Are quiet classrooms productive classrooms?

Shh!
Image by Katie Spence

One of the joys of being a beginning teacher is that you get to do a lot of observations of other teachers doing their thing. While it is awesome seeing master teachers doing their thing, it can also leave you feeling a bit stink.

For most of last year I was convinced that a quiet classroom is the way to go.

Certainly the media reports about sound Traffic lights and noise being hazardous to teachers health would make it easy to equate silence with learning.

And yes those classrooms with kids quietly hunched over their desks is oh so appealing as beginning classroom especially in contrast to your own class which is loud and active.

However are quiet classes really great places for learning? Why do assume that in order to be productive learners students must sit in silence. After all tests are taken in silence yet when you look around you’ll often find students unengaged and bored out of their brains. Does a noisy classroom indicate off task behaviour and a lack of learning?

Because we also know that learning is a social and active. Collaboration requires talking and might require you moving to collaborate with different people depending on your needs.

As with everything in education a bit of a balance.

Some kids thrive on active, noisy, social learning while others prefer quiet, individual forms of acquiring new knowledge. The classroom has to have  room for both and every shade in between.

Moreover learning to change your behaviour depending on the situation is actually an important life skill. That there’s times when you can be loud and boisterous and others when you take your volume down a few notches. It’s those lessons within lessons that we often overlook in schools.

In my class the Daily 5 tends to be quiet while topic work tends to be louder group work. Last year the class watched the TED talk and it actually led to a really interesting discussion about how there are kids in the class who find social learning exhausting and do need periods of solitude in the day to renergize.

The extroverts in the class might not fully understand the needs of the introverts and vice versa yet.

But learning to bring out the best in others in a skill everyone, not just teachers, need.

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7 thoughts on “Are quiet classrooms productive classrooms?

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  1. While I like a classroom at times, I would much rather have a classroom where the students talk too much. I love the interactions between students, and between myself and my students. In Korea, a quiet classroom is a “perfect classroom”, one where the teachers talk and the students listen. I can’t do that. I always ask my students questions, but so rarely do they answer. The ones that do love to talk, but I like to pick on the ones who are naturally more quiet. Like you said, learning is a collaborative effort from both the teacher and the students. If the students don’t do their part, they won’t see any improvement, and neither will the teacher.

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  2. Quiet times or noisy times, I love the way you ask your students to reflect on how everyone learns. Your last sentence says it all: “But learning to bring out the best in others in a skill everyone, not just teachers, need.”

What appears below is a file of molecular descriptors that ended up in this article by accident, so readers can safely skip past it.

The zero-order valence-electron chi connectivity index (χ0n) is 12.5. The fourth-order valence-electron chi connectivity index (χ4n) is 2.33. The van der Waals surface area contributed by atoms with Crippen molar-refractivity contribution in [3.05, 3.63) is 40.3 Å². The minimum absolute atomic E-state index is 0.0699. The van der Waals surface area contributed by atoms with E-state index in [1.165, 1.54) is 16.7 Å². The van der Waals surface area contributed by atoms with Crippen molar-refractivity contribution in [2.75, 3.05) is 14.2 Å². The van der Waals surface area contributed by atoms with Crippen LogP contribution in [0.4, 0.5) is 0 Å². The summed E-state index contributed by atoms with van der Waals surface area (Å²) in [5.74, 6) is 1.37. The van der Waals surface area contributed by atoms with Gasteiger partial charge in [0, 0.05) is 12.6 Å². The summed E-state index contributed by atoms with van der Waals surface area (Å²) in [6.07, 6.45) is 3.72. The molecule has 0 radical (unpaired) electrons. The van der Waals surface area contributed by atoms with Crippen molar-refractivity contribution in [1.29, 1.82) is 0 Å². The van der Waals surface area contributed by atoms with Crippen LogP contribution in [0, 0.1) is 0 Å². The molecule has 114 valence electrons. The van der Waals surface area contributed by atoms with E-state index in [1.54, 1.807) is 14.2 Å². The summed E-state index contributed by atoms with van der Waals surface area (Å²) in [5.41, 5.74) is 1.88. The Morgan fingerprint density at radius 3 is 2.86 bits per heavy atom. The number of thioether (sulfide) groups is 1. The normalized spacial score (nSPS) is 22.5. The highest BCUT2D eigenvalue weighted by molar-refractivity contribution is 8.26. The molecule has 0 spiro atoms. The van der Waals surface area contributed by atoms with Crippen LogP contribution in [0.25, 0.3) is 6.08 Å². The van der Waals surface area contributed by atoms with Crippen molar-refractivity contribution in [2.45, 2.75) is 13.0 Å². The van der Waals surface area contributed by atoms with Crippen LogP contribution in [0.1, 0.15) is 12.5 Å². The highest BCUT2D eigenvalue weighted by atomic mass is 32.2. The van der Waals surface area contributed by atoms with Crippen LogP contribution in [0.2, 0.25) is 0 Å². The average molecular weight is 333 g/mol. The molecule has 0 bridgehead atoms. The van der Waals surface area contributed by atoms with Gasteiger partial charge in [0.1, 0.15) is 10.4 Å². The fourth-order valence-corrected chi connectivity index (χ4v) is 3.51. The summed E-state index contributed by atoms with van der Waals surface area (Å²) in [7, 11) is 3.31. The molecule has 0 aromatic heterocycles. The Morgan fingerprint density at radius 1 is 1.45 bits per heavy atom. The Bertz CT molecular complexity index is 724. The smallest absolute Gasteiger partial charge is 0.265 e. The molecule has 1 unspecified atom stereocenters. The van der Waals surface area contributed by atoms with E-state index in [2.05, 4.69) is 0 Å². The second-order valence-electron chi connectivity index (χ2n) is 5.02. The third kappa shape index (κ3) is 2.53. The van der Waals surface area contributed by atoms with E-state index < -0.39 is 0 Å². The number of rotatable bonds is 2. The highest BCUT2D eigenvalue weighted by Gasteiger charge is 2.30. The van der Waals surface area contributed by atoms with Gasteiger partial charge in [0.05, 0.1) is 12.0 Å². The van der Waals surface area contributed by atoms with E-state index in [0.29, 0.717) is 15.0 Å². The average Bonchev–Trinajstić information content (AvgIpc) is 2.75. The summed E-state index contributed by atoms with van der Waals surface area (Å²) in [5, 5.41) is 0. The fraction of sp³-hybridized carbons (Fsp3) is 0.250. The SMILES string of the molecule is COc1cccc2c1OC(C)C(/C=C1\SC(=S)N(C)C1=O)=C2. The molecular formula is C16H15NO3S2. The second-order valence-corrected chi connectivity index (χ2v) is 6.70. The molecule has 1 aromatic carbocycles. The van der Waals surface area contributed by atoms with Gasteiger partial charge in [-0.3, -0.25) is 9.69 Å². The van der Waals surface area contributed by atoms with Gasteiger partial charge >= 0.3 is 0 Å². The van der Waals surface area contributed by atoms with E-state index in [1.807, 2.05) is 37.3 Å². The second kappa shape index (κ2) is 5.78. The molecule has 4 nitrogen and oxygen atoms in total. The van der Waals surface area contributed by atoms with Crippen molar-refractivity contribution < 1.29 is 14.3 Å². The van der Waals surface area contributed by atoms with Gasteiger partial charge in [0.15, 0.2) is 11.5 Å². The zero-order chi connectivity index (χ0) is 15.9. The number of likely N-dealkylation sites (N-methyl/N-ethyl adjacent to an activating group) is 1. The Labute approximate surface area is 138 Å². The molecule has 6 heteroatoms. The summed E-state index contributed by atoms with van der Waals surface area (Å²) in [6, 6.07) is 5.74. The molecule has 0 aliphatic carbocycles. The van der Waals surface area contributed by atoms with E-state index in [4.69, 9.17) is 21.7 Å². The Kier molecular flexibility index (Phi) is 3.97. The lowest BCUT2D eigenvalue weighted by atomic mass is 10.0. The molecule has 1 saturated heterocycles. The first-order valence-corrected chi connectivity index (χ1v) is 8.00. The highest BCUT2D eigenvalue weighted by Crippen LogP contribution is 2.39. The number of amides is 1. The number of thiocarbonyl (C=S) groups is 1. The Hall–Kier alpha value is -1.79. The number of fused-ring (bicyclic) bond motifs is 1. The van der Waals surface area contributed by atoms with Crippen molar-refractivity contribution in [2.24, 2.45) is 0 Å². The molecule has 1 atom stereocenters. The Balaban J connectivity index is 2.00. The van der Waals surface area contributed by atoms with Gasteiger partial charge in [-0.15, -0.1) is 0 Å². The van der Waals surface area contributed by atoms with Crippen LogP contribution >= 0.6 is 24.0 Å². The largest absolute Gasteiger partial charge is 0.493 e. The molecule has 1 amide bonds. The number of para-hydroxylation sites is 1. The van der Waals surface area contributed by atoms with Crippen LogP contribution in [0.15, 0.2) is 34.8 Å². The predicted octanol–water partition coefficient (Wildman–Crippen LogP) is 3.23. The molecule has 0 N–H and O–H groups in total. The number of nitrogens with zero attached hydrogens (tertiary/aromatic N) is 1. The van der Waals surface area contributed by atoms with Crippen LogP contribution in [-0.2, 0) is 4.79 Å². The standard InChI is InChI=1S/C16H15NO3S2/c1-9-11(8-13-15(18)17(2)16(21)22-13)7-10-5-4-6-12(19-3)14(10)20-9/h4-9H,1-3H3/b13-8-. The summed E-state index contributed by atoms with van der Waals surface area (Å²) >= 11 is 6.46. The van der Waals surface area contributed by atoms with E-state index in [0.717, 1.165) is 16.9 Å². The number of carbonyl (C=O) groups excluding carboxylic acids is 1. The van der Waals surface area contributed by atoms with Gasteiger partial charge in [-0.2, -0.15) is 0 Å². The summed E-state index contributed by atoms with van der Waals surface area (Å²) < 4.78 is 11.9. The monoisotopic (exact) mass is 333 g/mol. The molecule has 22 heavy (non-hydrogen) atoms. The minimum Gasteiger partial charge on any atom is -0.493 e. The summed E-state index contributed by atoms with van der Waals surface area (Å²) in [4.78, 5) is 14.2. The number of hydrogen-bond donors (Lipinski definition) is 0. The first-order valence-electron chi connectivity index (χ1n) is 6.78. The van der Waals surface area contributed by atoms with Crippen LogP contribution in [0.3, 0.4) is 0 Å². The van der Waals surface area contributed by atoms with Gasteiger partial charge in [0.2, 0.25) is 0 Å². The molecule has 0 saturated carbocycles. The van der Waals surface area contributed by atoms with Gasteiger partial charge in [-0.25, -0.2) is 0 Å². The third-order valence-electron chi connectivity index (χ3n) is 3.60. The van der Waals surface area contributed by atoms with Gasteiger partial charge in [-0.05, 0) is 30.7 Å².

So much easier to make space for all learners when everyone in the room is working on it, not just the teacher.

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  3. There are times where noisy is important, then times where quite is important. Then there is that fantastic space in the middle which reminds me of a bee hive in sound and activity as that hum is the engaging conversations between children about their learning and they are all on task like worker bees.

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  4. We moved into the old library building last year and the dynamics changed dramatically. With no class next door we could make as much noise as needed. Our opportunities for discovery increased as did conversations around learning.

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  5. I’ve never liked a silent classroom, it’s eerie! It also feels awkward to me so I often put music on so that the students are more relaxed and don’t feel like everyone is listening to them when things become a bit quiet. Of course, if they are doing an individual assessment then I will expect silence.

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  6. Students often can tell you the volume level they would prefer to have an activity or work time. And, when they disagree, consider partnering with a teaching partner so that one room is a quiet room and another is a verbally collaborative room.

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  7. I like for my students to be engaged in learning, so for me that means having an environment where there can be open dialogue. I think a lot of time we associate having a quiet classroom as students being productive, but this is not always the case. I know that some teachers are resistant to change and are not willing to let go of the control of having students control their own learning environment, but most times we need to let go.

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